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Saylorsburg, Pennsylvania

Coordinates: 40°53′44″N 75°19′25″W / 40.89556°N 75.32361°W / 40.89556; -75.32361
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Saylorsburg, Pennsylvania
Census-designated place
Saylorsburg along Wilkes Barre Turnpike
Saylorsburg along Wilkes Barre Turnpike
Saylorsburg is located in Pennsylvania
Saylorsburg is located in the United States
Coordinates: 40°53′44″N 75°19′25″W / 40.89556°N 75.32361°W / 40.89556; -75.32361
CountryUnited States
TownshipHamilton, Ross
 • Total1.26 sq mi (3.3 km2)
 • Land1.2 sq mi (3 km2)
 • Water0.06 sq mi (0.2 km2)
669 ft (204 m)
 • Total1,126
 • Density938.3/sq mi (362.3/km2)
Time zoneUTC-5 (Eastern (EST))
 • Summer (DST)UTC-4 (EDT)
ZIP code
Area code(s)570 and 272
GNIS feature ID1187049[3]

Saylorsburg is a census-designated place and unincorporated community in Monroe County, Pennsylvania, United States. Saylorsburg is located off Pennsylvania Route 33, 5 miles (8.0 km) northwest of Wind Gap. As of the 2010 census, its population was 1,126.[2] The village is located in both Ross Township and Hamilton Township.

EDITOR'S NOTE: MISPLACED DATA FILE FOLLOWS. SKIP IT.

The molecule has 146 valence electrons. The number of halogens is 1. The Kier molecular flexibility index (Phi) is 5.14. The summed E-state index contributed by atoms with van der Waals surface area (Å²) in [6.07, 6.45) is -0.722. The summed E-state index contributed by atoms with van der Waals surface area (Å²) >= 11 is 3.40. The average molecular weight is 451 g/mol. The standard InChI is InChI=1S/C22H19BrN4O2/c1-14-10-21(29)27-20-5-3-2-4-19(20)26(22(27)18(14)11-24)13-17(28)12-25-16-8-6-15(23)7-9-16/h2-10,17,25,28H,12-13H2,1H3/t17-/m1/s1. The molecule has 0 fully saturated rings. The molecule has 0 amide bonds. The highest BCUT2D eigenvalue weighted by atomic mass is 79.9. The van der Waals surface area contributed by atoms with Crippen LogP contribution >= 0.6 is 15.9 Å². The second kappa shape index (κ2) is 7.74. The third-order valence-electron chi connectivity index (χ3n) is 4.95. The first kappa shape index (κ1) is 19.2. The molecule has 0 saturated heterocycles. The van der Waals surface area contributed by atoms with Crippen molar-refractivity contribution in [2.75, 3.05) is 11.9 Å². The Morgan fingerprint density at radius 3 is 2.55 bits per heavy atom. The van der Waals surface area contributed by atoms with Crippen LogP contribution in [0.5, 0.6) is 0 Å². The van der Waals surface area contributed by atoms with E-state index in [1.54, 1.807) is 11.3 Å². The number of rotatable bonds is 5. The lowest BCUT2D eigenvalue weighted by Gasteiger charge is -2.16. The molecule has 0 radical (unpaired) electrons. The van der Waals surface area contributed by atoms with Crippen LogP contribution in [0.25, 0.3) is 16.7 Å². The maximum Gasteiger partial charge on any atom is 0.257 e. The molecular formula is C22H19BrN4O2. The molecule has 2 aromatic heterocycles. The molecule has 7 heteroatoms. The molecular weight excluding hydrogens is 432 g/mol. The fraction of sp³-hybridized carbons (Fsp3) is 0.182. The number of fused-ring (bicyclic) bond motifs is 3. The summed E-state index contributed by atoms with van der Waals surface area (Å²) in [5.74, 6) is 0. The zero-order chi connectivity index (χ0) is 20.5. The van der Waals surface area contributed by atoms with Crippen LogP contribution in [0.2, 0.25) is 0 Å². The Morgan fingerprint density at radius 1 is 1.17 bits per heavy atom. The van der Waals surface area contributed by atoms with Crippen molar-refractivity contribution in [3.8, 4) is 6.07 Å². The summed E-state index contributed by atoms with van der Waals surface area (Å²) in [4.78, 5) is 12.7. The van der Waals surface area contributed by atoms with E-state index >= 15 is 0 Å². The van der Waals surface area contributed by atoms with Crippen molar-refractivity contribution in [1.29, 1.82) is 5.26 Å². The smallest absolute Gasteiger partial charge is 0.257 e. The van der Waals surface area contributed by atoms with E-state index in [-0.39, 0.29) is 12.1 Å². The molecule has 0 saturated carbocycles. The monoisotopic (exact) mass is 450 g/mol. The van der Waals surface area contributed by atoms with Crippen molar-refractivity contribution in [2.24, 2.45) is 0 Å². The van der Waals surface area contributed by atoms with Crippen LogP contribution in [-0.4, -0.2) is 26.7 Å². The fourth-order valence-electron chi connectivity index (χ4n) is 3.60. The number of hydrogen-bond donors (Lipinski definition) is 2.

Saylorsburg is in the Pocono Mountains.[4]

One of the two main centers of Arsha Vidya Gurukulam is located here. This is a Hindu Vedic teaching center founded by Swami Dayananda Saraswati.



Saylorsburg is home to some species of wildlife, including American black bear, gray & red fox, white-tailed deer, groundhog, Virginia opossum, raccoon, and fisher. Saylorsburg is also home to several bird species including great blue heron, wild turkey, and bald eagle. Although only few sightings have been reported, it is commonly known that elk reside in higher elevations in the Pocono Mountains.[citation needed]

Notable person



  1. ^ "US Gazetteer files: 2010, 2000, and 1990". United States Census Bureau. February 12, 2011. Retrieved April 23, 2011.
  2. ^ a b "U.S. Census website". United States Census Bureau. Retrieved May 14, 2011.
  3. ^ "Saylorsburg". Geographic Names Information System. United States Geological Survey, United States Department of the Interior.
  4. ^ Carl S. Oplinger & Robert Halma, The Poconos: An Illustrated Natural History Guide (Rutgers University Press: 1988), p. 44.